1. What did we do well?
Lead with your strengths. This is where you can congratulate yourself over the year’s accomplishments. Be thorough, start from the very beginning of the year, and write it down. This is not only a great way to build morale and recognize hard work; it’s also a chance to identify unique capabilities and areas of competitive advantage. Be clear about how you measure your success. When you’ve finished writing all the ways you’ve done well, circle 2-3 areas where you performed better than your competitors. Make a plan to continue improving those areas, think of ways to showcase them, and make sure your value proposition addresses these competitive strengths.
2. What did we do poorly?
Write a comprehensive list and be specific about how you measure underperformance. If you improved or fixed issues throughout the year, revisit your efforts and make sure your fixes include documented processes that will continue to support the business. As you think about how to allocate resources to improve in the next year, consider your competitors. If they all perform roughly at the same level in a particular area but it brings them no competitive advantages, then plan to bring your performance up to that level but no more. These are hygiene issues. If one or more of your competitors far excel in an issue, be cautious about committing many resources to match that level. Those might be losing battles. If your competitors also underperform across the board, that area may be an opportunity to leapfrog the competition and give your company a competitive edge.
3. What caused anger, fear, or stress?
Why address emotions in a business environment? Because they influence decision making. Because they create the culture and morale of a team. Because they affect health and wellbeing. Because they change productivity. Emotions are crucial but often get overlooked in business analysis because they don’t fit a 2 x 2 matrix and can’t be (and shouldn’t be) “solved.” But they’re insightful. Free write 1-2 pages and see what comes up. Are there sources of negative emotion that happen again and again? Are there opportunities for improving process, for building psychological safety, or for mitigating risk? Ask colleagues or customers the same question and actively listen to their experiences. Keep shares confidential and prompt them to think of tools and ideas for the new year.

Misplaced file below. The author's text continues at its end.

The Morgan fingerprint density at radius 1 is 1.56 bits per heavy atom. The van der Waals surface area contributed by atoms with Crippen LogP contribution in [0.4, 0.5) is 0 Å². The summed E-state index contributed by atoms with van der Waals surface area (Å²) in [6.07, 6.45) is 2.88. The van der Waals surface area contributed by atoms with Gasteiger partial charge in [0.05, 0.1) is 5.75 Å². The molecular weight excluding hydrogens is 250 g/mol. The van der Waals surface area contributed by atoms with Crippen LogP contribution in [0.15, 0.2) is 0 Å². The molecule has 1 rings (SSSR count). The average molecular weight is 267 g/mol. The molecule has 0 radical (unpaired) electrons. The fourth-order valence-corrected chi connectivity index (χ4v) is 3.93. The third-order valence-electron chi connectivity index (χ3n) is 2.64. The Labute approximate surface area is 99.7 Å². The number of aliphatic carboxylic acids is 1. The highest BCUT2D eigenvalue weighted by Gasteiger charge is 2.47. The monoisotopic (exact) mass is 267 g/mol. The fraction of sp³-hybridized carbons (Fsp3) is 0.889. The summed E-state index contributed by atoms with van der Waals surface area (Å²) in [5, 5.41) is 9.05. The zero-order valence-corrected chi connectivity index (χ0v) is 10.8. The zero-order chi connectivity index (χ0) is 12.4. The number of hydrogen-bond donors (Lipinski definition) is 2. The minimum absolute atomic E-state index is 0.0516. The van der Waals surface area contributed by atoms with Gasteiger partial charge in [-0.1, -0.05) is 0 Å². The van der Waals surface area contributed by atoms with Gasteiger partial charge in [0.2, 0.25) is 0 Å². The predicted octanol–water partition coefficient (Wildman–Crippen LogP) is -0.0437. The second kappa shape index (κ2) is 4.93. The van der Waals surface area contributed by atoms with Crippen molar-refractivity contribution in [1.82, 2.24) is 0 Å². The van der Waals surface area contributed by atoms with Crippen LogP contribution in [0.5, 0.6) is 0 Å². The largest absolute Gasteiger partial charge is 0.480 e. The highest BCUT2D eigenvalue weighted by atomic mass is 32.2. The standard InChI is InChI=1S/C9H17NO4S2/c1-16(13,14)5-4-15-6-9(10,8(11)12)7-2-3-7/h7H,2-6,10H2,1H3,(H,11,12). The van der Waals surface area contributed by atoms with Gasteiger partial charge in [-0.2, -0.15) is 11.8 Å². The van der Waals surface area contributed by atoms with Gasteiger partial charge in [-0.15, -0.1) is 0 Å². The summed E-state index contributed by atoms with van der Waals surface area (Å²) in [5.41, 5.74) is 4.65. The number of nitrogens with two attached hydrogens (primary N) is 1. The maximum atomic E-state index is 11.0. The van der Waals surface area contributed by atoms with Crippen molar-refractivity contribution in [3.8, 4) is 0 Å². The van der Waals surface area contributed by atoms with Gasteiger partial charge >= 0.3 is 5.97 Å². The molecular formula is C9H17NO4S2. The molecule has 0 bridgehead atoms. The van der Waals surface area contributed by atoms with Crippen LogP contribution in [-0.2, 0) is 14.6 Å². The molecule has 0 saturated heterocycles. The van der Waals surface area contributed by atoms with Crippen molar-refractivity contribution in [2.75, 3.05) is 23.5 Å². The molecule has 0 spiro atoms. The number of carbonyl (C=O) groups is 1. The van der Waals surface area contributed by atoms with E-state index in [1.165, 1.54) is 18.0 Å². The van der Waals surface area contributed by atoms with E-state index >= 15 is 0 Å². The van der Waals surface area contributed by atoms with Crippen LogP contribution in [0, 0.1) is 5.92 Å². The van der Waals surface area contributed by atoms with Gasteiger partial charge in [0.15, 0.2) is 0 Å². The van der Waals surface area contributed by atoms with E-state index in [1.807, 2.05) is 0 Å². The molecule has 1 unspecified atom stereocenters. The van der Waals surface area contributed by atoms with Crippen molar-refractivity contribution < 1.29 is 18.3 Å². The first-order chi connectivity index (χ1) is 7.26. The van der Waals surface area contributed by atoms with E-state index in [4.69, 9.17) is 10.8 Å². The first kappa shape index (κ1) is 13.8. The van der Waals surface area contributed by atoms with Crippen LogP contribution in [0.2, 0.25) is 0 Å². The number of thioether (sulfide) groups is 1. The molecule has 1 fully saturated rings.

4. What are our secrets?
Organizations have secrets just like people, both positive and negative: proprietary technology, processes, unique skills, data, forward-looking strategies, or potential liabilities. Free write 1-2 pages and consider the following issues. Are we taking full advantage of proprietary resources and communicating them appropriately to potential customers? Do current processes adequately protect data and other sensitive information? Are there liabilities that might threaten next year’s performance? Marketers guide a brand’s story, so understanding and reinforcing best practices will protect proprietary advantages.
5. What are we grateful for?
End on a positive note. Generate your own list but ask others to contribute their own as well. Make it long and all encompassing, both inside and outside the organization. By doing this, you can discover the company resources and benefits that make a difference, the people who deserve recognition, the values of your colleagues, and aspects of your own life that motivate and inspire.
This exercise isn’t about completing a form or reducing your company to a grid. What you write down or discuss may be messy, overlapping, or ambiguous. That’s a sign that something’s worth pursuing. If you are making budgetary priorities for next year, choose 3-5 projects that make the largest impact across these five questions. Once you’ve extracted actionable items from this exercise, destroy it and start making concrete plans.